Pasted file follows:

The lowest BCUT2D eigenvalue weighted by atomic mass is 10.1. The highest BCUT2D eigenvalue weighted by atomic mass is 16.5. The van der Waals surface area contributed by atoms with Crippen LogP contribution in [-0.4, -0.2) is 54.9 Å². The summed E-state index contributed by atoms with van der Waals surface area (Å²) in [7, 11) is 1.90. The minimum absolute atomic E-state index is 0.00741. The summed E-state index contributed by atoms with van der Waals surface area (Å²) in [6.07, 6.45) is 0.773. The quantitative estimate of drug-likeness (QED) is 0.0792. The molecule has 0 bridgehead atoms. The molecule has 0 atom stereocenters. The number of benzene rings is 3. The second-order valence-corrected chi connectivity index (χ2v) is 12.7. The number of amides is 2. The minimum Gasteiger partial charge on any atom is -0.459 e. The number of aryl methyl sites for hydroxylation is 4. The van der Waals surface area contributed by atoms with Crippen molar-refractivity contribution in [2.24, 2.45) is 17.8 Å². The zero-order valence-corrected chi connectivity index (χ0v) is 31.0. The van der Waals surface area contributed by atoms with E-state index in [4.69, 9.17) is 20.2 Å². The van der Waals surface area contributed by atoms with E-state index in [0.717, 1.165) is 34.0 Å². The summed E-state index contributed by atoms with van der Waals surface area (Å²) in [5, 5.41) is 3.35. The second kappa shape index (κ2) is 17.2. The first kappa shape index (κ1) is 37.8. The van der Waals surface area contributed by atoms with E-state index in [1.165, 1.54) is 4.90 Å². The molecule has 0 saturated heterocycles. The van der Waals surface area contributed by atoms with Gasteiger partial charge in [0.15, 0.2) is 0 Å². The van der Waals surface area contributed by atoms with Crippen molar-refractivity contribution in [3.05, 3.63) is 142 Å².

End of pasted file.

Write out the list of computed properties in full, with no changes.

The lowest BCUT2D eigenvalue weighted by atomic mass is 10.1. The highest BCUT2D eigenvalue weighted by atomic mass is 16.5. The van der Waals surface area contributed by atoms with Crippen LogP contribution in [-0.4, -0.2) is 54.9 Å². The summed E-state index contributed by atoms with van der Waals surface area (Å²) in [7, 11) is 1.90. The minimum absolute atomic E-state index is 0.00741. The summed E-state index contributed by atoms with van der Waals surface area (Å²) in [6.07, 6.45) is 0.773. The quantitative estimate of drug-likeness (QED) is 0.0792. The molecule has 0 bridgehead atoms. The molecule has 0 atom stereocenters. The number of benzene rings is 3. The second-order valence-corrected chi connectivity index (χ2v) is 12.7. The number of amides is 2. The minimum Gasteiger partial charge on any atom is -0.459 e. The number of aryl methyl sites for hydroxylation is 4. The van der Waals surface area contributed by atoms with Crippen molar-refractivity contribution in [2.24, 2.45) is 17.8 Å². The zero-order valence-corrected chi connectivity index (χ0v) is 31.0. The van der Waals surface area contributed by atoms with E-state index in [4.69, 9.17) is 20.2 Å². The van der Waals surface area contributed by atoms with E-state index in [0.717, 1.165) is 34.0 Å². The summed E-state index contributed by atoms with van der Waals surface area (Å²) in [5, 5.41) is 3.35. The second kappa shape index (κ2) is 17.2. The first kappa shape index (κ1) is 37.8. The van der Waals surface area contributed by atoms with E-state index in [1.165, 1.54) is 4.90 Å². The molecule has 0 saturated heterocycles. The van der Waals surface area contributed by atoms with Gasteiger partial charge in [0.15, 0.2) is 0 Å². The van der Waals surface area contributed by atoms with Crippen molar-refractivity contribution in [3.05, 3.63) is 142 Å².